In Perlstein’s earlier volumes, Barry Goldwater and Nixon were his organizing protagonists; here Reagan serves the purpose. Perlstein walks us through Reagan’s youth, his Hollywood career and his two terms as California governor. Perlstein sees Reagan as a polarizing figure, despite his repeated appeals to a unifying recognition of America’s historical mission.
The polarization was political, but it was also social and cultural. Perlstein is a prodigious and effective consumer of newspaper articles (he acknowledges his debt to Google on this score). The narrative bounces entertainingly and revealingly from high policy to low humor; it segues from the sentencing hearing of the Watergate burglars to Johnny Carson commenting on the rapid increase in the price of meat, which had risen so high that “Oscar Mayer had his wiener appraised.” Hank Aaron chases Babe Ruth’s career home run record while cops at Columbia University chase streakers across campus, prompting an editorial cartoonist to portray a nervous Nixon looking out a White House window and saying: “Oh, it’s only a streaker. For a moment there I thought you said leaker!”
The movies “The Exorcist” and “Jaws” set a tone of horror and suspense as congressional committees uncover the skulduggery of the CIA. Werner Erhard peddles the snake oil of “est” mind-training seminars while politicians of both parties peddle the traditional political version. “Killer bees” invading the United States from Central America strike fear into American hearts already anxious about the parlous condition of the economy. The New York Post characterizes Washington’s response to New York City’s financial distress as “FORD TO CITY: DROP DEAD.” Betty Ford tells McCall’s that reporters ask all manner of impertinent questions about everything short of how often she and the president have sex. “And if they asked me that I would have told them, ‘As often as possible.’ ”
Perlstein covers the 1976 race for the Republican presidential nomination in greater detail than anyone has done before. He doesn’t much like Ford, but he likes Reagan even less. And what he doesn’t like about Reagan is Reagan’s insistence on seeing only the good in America. For the most part, Perlstein’s own politics enter his account obliquely, as in the extensive coverage he gives Sen. Frank Church, the scourge of the CIA. The closest Perlstein comes to an outright admission of belief appears at the end of his preface. “What does it mean to truly believe in America?” he asks rhetorically. “To wave a flag? Or to struggle toward a more searching alternative to the shallowness of the flag wavers — to criticize, to interrogate, to analyze, to dissent?” He allows himself to observe that America needs that dissenting spirit in 2014 — “a time that cries for reckoning once more, in a nation that has ever so adored its own innocence, and so dearly wishes to see itself as an exception to history.”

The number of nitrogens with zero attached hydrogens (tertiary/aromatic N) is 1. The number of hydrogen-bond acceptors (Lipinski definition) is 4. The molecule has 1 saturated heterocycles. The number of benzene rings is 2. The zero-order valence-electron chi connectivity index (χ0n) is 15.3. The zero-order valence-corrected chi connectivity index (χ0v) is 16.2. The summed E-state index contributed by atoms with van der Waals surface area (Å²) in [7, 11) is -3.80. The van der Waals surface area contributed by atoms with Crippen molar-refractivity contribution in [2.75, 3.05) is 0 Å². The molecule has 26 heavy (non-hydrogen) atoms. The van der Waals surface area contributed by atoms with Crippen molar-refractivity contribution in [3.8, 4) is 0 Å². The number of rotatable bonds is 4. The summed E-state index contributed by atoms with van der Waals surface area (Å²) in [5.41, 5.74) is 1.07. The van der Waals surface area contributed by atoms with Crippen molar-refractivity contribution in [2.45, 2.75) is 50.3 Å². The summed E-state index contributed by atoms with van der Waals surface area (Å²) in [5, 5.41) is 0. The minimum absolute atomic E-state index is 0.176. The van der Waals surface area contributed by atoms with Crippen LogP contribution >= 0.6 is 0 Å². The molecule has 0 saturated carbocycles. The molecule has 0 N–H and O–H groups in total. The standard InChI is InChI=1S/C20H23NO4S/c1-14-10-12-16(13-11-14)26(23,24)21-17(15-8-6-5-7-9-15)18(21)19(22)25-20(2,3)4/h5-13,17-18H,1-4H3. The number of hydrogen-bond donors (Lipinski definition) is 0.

Perlstein ends his tale abruptly at the moment of Reagan’s defeat by Ford for the GOP nomination. He gives the last word to the New York Times, which asserted that Reagan, at 65, was “too old to consider seriously another run at the Presidency.”
Cue volume four.
THE INVISIBLE BRIDGE
The Fall of Nixon
and the Rise of Reagan
By Rick Perlstein
Simon & Schuster. 856 pp. $37.50